Stocks ended mixed Thursday as retailers dominated the news with Macy’s and Kohl’s both plunging following weak holiday-season reports that led the chains to cut their profit forecasts.
Still, the Nasdaq composite’s modest gain of 11 points, or 0.2%, was enough to notch a new all-time high. Settling at at 5487.94, it topped the old record by half a point.
The Dow Jones industrial average finished down 43 points, a 0.2% decline to 19,899.29. Losing 0.1% was the S&P 500, which settled at 2269 even.
nvestors were also focusing on upcoming U.S. jobs data following the publication of the minutes to the Federal Reserve’s last board meeting.
Private U.S. companies added 153,000 jobs in December, according to payroll processor ADP. That total was a bit lower than analysts expected and slightly slower than the pace of hiring for the rest of 2016. The government will issue its own hiring report on Friday.
Stocks sank on the last trading day of 2016, with the Dow now 237 points short of the 20,000 milestone that it came closest to hitting on Dec. 20.
It was merely a weak end to a very strong year, however, with the S&P 500 gaining 9.5% and the small-company Russell 2000 jumping 19.5% for 2016.
For the day, the Dow Jones industrial average lost 0.3%, off 57 points to 19,762.60. But for 2016, the blue chips gained 13.4%.
The S&P 500 ended 0.5% lower for the day, while the Nasdaq composite fell 0.9%
Global stocks mostly rose on the year’s last day of trading, with Britain’s index rallying to hit another all-time high. The FTSE 100, which was trading for only a half day, rose 0.3%. That leaves the index 14.4% higher over 2016. Elsewhere in Europe, Germany’s DAX rose 0.3%, while France’s CAC 40 gained 0.5%.
Stocks capped off a strong week of gains with the Dow closing at a another new record high as investors’ fears about Donald Trump’s upset election win gave way to hopes the president-elect’s policies could boost the economy.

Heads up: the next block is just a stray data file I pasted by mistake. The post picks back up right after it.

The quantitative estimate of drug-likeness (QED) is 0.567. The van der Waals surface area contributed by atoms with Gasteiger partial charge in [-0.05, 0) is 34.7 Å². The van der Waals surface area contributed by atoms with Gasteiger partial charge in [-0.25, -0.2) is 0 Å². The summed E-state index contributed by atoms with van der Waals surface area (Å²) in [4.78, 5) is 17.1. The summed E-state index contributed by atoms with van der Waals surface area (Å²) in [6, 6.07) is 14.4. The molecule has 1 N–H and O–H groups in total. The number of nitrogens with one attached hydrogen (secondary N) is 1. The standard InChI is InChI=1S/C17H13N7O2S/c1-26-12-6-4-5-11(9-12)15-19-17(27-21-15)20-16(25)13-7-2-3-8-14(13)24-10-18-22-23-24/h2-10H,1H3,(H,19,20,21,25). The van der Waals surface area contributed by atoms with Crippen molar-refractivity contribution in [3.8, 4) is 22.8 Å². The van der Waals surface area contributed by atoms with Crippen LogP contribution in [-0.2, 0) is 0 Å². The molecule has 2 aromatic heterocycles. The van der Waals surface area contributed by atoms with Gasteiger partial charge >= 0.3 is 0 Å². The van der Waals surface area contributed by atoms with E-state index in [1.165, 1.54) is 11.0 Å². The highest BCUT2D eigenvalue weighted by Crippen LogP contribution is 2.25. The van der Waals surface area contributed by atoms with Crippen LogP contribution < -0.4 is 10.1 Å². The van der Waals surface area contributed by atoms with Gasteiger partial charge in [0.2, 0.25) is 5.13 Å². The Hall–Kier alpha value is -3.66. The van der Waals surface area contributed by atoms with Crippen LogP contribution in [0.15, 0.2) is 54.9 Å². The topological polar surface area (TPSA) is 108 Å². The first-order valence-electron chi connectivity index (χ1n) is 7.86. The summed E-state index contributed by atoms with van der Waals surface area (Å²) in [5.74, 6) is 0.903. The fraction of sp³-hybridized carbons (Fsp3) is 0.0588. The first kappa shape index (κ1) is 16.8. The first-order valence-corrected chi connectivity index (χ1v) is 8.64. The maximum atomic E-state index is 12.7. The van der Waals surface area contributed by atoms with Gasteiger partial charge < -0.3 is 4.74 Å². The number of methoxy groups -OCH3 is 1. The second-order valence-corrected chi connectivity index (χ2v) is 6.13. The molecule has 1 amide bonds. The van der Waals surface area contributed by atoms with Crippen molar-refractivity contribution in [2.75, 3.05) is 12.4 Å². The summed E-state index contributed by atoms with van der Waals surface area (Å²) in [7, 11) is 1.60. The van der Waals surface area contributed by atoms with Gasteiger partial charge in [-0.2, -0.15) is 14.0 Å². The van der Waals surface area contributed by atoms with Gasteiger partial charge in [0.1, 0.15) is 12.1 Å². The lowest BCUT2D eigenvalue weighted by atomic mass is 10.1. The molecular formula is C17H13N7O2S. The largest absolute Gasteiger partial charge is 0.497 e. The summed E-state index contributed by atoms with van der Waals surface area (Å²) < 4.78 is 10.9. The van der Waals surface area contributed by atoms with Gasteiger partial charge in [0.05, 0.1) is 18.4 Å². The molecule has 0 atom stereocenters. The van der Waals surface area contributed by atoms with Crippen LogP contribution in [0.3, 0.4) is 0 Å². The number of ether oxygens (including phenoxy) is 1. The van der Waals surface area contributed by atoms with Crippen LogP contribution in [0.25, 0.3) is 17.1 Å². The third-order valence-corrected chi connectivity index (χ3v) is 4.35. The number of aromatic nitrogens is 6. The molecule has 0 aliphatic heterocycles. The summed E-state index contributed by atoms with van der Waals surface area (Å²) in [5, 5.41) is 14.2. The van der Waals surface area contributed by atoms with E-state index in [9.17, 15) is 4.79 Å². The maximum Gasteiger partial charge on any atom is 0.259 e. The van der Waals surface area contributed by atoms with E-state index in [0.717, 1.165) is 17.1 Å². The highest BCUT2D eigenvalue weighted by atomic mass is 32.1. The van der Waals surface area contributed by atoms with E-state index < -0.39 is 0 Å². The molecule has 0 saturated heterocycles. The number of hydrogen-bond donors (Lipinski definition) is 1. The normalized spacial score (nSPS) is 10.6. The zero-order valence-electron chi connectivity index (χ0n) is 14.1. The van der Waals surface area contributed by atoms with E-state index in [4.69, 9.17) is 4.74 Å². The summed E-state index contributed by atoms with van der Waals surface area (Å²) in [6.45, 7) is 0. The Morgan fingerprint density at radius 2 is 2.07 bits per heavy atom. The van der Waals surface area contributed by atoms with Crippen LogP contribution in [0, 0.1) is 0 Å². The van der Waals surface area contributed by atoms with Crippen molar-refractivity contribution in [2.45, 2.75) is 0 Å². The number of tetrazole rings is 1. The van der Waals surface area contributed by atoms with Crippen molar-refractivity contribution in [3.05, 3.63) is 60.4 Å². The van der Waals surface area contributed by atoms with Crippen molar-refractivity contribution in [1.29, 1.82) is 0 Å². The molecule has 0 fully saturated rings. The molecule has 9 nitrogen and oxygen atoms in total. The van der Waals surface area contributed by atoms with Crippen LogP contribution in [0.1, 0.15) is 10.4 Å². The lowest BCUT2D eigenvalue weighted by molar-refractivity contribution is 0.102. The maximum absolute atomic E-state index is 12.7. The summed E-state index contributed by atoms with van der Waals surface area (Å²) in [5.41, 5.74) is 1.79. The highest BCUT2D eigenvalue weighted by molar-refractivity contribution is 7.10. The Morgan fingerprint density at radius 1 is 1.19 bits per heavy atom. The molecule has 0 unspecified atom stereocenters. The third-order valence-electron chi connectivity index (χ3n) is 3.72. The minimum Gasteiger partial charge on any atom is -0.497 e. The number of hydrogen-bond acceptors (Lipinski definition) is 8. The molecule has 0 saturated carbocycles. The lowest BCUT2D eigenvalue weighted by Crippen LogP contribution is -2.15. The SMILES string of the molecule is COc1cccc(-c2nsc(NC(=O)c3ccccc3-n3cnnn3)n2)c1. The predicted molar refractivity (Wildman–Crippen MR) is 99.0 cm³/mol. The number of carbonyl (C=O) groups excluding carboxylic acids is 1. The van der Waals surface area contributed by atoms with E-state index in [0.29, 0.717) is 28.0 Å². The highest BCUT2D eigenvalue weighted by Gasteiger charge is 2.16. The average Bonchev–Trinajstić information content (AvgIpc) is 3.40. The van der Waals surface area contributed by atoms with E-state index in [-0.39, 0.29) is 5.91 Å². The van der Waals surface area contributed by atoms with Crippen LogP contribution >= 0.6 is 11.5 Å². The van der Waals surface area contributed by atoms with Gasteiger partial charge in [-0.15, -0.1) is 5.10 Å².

Bullishness about how expected increased government deficit spending could help boost economic growth pushed the Dow Jones industrial average up nearly 1,000 points to a record 18,848 during the week. That 5.4% one-week gain, was the best since a 7% weekly gain in November 2011. The broader Standard & Poor’s 500 gained 3.8% during the week, the best weekly showing since rising 4.1% during a week in October 2014. Tech stocks were relative laggards, as the tech-heavy Nasdaq 100 was 1.9% higher on the week, but fell 1.1% since the election.
Stocks rose for five straight days in a volatile week that saw investors initially boost stocks on the conventional wisdom that Democratic presidential nominee Hillary Clinton would win the election. But as election results came in on Tuesday and it became clear Republican nominee Donald Trump was winning, stocks plunged overnight with Dow futures tumbling almost 800 points, on fears of what an unknown Trump presidency would bring.
But investors quickly shook off fears about a Trump presidency and focused on some of the policy changes that might be beneficial to financial markets, including tax cuts, a reduction on regulation and increase in infrastructure spending. The Dow ended up posting two straight days of 200-plus gains and smashed through its previous record close. Friday, the Dow Jones industrial average rose 39.78 points, or 0.2%, to close at record 18,847.66. The Nasdaq composite index gained 28.32 points, or 0.5% to 5237.11. The Standard & Poor’s 500 index dipped slightly Friday as it fell 3.03 points, or 0.1%, to close at 2164.45.
Coming off its biggest stock market rally in eight months, Wall Street added to the gains on Election Day as Americans hit voting booths and investors wait to see who will be the next president of the United States.
At the 4 p.m. ET close, the Nasdaq stood 0.5% higher on the day. The Dow closed up 73 points, a 0.4% climb. The S&P 500 also gained 0.4%.
Tuesday marked the Dow’s best two-day gain since a 520-point jump on June 28-29. The S&P 500’s two-day gain of 2.6% wipes out much of the 3.1% drop registered by its previous, nine-session losing streak.